Don’t EVEN get me started…it’s pathetic.

  6. marvel Says:

    Helen: I can’t believe you’re going to miss your own son’s graduation!
    Bob: It’s not a graduation! He is moving from the 4th grade to the 5th grade.
    Helen: It’s a ceremony.
    Bob: It’s psychotic! They keep coming up with new ways to celebrate mediocrity!

    I love that movie.

    Have seen some interesting discussions regarding instilling “esteem” in kids, and that today’s efforts of treating everyone as equally specially for doing stuff that should just be expected (like showing up to class) actually creates unhappy little narcissists, whereas helping children work hard and succeed at difficult tasks and rewarding appropriate will actually instill the necessary self-confidence and “esteem” that is needed. Unconditional loving but pushing kids to conquer challenges–a hard balance to achieve as a parent and a society.

  7. Jennie Says:

    Whew! It’s not just me! I was invite to 3 “graduation” parties. From kindergarten! On one of the invites was a list of places the kid had registered! Arrrrrghhh! And don’t get me started on the bumper stickers! “Someone saw my child do the right thing”. Is it that rare that when the kid does the right thing you need to post it? The schools guilt the parents into buying this stuff and the kids are upset if the sticker is not prominently displayed. And the child doesn’t realize this is absurd. They just don’t want to be different.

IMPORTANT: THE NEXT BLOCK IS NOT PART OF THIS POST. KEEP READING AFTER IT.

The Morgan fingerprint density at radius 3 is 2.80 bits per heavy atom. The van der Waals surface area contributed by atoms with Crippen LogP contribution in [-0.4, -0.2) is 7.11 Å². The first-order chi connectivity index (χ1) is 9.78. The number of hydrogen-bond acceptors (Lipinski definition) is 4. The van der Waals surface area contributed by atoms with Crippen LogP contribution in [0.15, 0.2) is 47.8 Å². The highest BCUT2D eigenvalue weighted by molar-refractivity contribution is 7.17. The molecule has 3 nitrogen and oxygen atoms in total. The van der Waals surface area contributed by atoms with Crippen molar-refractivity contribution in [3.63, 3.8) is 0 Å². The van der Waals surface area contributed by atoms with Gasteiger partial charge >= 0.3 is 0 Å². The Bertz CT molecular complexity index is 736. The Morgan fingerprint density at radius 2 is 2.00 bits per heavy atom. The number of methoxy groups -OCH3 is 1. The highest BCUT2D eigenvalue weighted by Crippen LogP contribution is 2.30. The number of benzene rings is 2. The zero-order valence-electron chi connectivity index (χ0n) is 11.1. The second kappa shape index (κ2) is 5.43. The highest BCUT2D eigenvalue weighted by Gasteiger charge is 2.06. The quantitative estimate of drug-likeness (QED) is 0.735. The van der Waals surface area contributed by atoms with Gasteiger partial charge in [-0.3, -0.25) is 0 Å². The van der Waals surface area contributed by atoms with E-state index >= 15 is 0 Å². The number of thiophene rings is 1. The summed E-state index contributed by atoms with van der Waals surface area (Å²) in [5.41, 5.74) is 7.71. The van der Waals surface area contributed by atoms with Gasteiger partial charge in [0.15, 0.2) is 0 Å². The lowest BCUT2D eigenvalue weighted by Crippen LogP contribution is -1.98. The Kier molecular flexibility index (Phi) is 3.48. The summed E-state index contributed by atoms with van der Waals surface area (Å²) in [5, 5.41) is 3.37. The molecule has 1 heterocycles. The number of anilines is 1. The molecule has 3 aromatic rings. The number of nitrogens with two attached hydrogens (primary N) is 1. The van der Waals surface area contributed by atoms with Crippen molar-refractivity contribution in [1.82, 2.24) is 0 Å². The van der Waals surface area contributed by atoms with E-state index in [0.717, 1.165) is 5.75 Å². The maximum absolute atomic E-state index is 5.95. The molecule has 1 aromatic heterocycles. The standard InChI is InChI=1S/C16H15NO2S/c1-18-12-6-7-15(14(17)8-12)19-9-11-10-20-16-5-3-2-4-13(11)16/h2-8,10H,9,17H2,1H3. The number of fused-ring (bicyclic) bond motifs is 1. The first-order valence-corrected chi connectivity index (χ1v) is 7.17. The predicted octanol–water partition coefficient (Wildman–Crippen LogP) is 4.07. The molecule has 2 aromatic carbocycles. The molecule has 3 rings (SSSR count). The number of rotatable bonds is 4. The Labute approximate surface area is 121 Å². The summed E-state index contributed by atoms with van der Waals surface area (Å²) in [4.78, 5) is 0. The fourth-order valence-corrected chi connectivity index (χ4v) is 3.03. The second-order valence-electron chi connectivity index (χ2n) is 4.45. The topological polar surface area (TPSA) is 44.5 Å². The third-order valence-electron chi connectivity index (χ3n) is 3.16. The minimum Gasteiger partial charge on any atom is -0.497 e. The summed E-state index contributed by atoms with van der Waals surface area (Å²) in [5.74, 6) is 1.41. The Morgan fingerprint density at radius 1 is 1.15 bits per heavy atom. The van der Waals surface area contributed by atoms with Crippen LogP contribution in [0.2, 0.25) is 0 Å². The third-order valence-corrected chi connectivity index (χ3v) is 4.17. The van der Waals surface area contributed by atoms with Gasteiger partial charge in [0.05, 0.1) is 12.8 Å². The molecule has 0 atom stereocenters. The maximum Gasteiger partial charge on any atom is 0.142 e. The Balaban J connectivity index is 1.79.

8. me Says:

    My dear, you have not seen inflated self-esteem until you’ve seen my school district. I can’t indulge details, but trust me. Sometimes, I worry that with our concern for their fragile little egos now, we’re actually setting the kids up for failure in college, never mind the real world.

  9. raincoaster Says:

    It all reminds me of that Chris Rock bit about the differences between Black People and “that word you can’t use.” I love Chris Rock.

  10. marvel Says:

    I spent a year tutoring a 6th grade child from an underprivileged neighborhood who didn’t yet know her times tables, nor could she write a complete sentence. I spent an entire hour one night listening to her spew back all the self-esteem mantras she had been taught. She was “going to go places,” and “no one was going to keep her down,” because “she was special” and “she was somebody” and she “had it what took” and she was going to succeed (she wanted to be a pro basketball star) and I couldn’t help but think, child, you aren’t going to be able to hold down a job at McDonald’s with your current skill set, and you’re going to think it’s all the fault of “the Man,” when in fact, your school system has SERIOUSLY let you down.

  11. marvel Says:

    P.S. Here is a link to the study I think I was remembering:

  12. J Says:

    Maya’s ‘graduated’ twice now, from Kindergarten, and then from 5th grade. They hold ‘graduations’ from the middle school, so she’ll ‘graduate’ from 8th grade as well. By the time she actually graduates (see, no quotes!) from High School, she won’t even know why it’s such a big deal.

    And yes, I harp against these faux ‘graduations’, and I think they’re lame, but I attend and applaud just as heartily as all of the other parents.